Sometimes it seems that Good Friday is hidden between Christmas and Easter; that Jesus is overshadowed by Christ, the Prince of Peace, and the King of Kings. The “kenotic principle,” if we could call it that, says that Jesus’ cry “My God, My God, why have your forsaken me?” is real and not a metaphor; that Jesus’ thirty-three years of pre-resurrection life is actual, not to be dismissed as some type of imprisonment of divinity or divine-human model strutting down the walkway of Israel. Philippians 2: 6-11, the kenotic passage, and in particular Philippians 2:7 “He emptied himself, taking the form of a slave,” is a lens through which we can view Jesus, the Trinity, and all existence. As Martin Luther King, Jr. said “You can’t have Easter Sunday without Good Friday.” David Power asks whether individual, ecclesial, national, and global cultural attempts to have Easter Sunday without Good Friday will result in hell on earth rather than the coming of the Kingdom. To ask the question is to suggest the answer of Jesus’ kenosis. Power’s chapters outline both questions and answers.
Power divides his questions and answers into three parts and ten chapters: three chapters for each part, with a postlude dealing with the church at prayer. The lens for each of these is the Kenosis of Jesus.
Part One, “The Kenosis of Christ,” follows a scholastic theological approach with an equal emphasis upon liturgy. The first chapter exposes the liturgical uses of Philippians 2:7, the Passover Lamb, the suffering servant, the dry bones as well as how kenosis is found in the Anaphora of Basil of Caesarea, the liturgy of Holy Week, Easter, and the Stations of the Cross. Scripture is treated in chapter two where Power reviews the theme of the Son of Man in Mark’s gospel and the meaning of Pasch in terms of “slave” in John’s gospel. His reflections on what and who the powers are that enslave us in Colossians demonstrate the demonic that surrounds us—separating us from each other and the good that we seek enlivened by the Spirit. His examination of pertinent theologies in chapter three includes not only the ancient Fathers but also recent theologians such as Metz and Rahner. This pluralism of theologies also embraces the kenotic dimensions of the World Religions.
In the opening to part two, “The Kenosis of the Church and Its Mission,” the kenotic lens sees the paradox of a Church called to be poor yet including both rich and poor. Here are the chapter headings reworked and set as paradoxical questions rather than declarations: Can the Church witness to Christ in Evangelical poverty? Can the church of Christ allow itself to be emptied out? Can the Church, in fidelity to its mission, serve the Reign of God (rather than reign of its leaders and institutions)? Each chapter is both an explanation and a call to action. For example a declaration of what evangelical poverty is and a call to action for all Christians but especially the religious and the ordained to follow the poor Jesus. The sense of paradox is found throughout this book but highlighted in part two. A sense of paradox that Power is not sure will catch on. As he says: “The Church through the event of the Second Vatican Council had begun anew to catch this sense of paradox, though how well it holds up in ensuing years is yet to be proven.”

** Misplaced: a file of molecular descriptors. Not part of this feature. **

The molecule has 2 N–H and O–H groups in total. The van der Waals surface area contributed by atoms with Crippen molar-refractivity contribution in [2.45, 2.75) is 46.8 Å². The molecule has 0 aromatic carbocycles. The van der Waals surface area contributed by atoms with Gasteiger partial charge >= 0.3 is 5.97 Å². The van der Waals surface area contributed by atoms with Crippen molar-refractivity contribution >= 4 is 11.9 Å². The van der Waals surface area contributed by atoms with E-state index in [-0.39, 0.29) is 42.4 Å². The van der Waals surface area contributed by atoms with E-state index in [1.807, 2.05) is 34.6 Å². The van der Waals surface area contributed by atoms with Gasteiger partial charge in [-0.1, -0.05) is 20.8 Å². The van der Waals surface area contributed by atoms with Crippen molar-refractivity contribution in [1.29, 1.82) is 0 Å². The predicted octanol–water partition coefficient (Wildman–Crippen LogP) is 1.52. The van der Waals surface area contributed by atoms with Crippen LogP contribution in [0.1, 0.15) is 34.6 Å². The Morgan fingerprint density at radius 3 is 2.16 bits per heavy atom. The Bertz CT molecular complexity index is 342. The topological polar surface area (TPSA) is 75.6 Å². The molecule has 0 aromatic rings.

Why must the church “catch this sense of paradox?” Because the Church is a Sacrament revealing God. Because God has revealed who God is in the kenosis of Jesus. “It is God’s gift of self, through the kenosis of the Christ whom he sent into the world by which the Church lives in the Spirit, giving witness through its espousal of Gospel poverty. To give himself in this manner is a kenosis on God’s own part.” Part three delves into the underlying reality of all life: the Trinity—For it is in the Trinitarian life of mutual giving as kenosis that we glimpse the life that empowers us all and has all power. It is this view of Trinitarian life that enables us to understand and plunge into the creation, redemption, and sanctification that surrounds us and throws us beyond personal and global death into the eternal life giving dance of creation, redemption, and sanctification. Kenosis is the tune to which the Trinity dances. We, the church, are called to join the dance and the catch the paradox of the Kenotic tune.
Love Without Calculation is a book of reflections that sounds at times like quiet written reflections and at other times like spoken, retreat-like, reflections. It is not for the theological illiterate. It certainly is for someone who, having read David Power in the past, wishes to catch up on his recent thinking.